RDF *already* supports literal subjects - a thought experiment

It has already been suggested that data: URIs provide a way to implement
subjects-as-literals in RDF.  I thought it might be worth fleshing this out a
little to see where it leads...


A data: URI (http://tools.ietf.org/html/rfc2397) has the following general form:


For representing literals (which are, after all, sequences of characters), we
can probably disregard the [;base64] option.

To distinguish data: as literals, I would suggest introducing a new MIME type, say:

   application/rdf-literal [;datatype=uri] [;language=<lang-code>]

where datatype= indicates a typed literal, and language may be present for
non-typed literals.

(%-escaping would be applied as necessary for the data: URI to conform to URI 
syntax.  I won't worry with the details in this message.)

Thus, we can have:


intended to denote the same thing in RDF as the plain literal "Hello world", or:


to denote the same as "Bonjour monde"@fr (using Turtle notation here for the
literal), or:


to denote the same as "10"^^<http://www.w3.org/2001/XMLSchema#integer>, or the
integer 10.


So far, all this should lead to intended-literals in subject position that can
be read by any existing RDF/XML consuming application.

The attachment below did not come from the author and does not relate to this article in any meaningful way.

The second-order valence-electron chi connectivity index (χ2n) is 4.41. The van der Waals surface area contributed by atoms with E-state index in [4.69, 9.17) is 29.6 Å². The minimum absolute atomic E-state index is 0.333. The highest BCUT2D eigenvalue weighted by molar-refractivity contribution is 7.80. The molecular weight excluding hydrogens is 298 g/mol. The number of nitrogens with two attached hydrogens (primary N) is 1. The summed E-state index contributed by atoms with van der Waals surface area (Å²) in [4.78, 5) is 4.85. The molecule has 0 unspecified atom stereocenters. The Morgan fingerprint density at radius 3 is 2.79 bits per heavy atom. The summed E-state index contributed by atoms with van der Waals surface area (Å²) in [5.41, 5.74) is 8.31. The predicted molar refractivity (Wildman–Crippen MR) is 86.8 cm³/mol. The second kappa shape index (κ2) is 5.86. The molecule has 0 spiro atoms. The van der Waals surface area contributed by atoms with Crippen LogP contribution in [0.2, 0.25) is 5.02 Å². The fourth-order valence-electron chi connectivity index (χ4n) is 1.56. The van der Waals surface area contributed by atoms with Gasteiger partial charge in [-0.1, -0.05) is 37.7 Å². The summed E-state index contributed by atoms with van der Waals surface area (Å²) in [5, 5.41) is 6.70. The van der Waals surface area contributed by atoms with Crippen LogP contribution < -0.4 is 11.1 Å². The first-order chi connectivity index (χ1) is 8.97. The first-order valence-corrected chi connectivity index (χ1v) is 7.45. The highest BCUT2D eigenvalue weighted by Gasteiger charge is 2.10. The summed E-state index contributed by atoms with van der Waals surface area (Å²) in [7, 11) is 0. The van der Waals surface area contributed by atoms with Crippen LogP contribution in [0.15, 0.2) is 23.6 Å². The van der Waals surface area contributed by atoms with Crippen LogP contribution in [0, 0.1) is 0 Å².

What I'm less sure about is fixing the semantics:  as it stands, the RDF
semantics is expressed in terms of allowing arbitrary interpretations --
mappings to things in the domain of discourse -- for all URI nodes in a graph.
Would it be unreasonable or problematic to say that, for this particular form of
URI, the  denotation is fixed by the same general rules that govern the
denotation of literals?


A side effect of this approach might be that if a web server were to dereference
a URI to a value returned with MIME type application/rdf-literal, then for
overall consistency that would constrain the semantics of the URI used to
access such a resource (subject to the usual caveats about not everything
in the web being a truth).


I think an approach like this maybe could avoid the objections vis-a-vis 
deployment economics to allowing literal subjects, and leave a path clear for 
some future development (e.g. N3 based) that allows literals more directly.


Received on Friday, 9 July 2010 17:56:10 UTC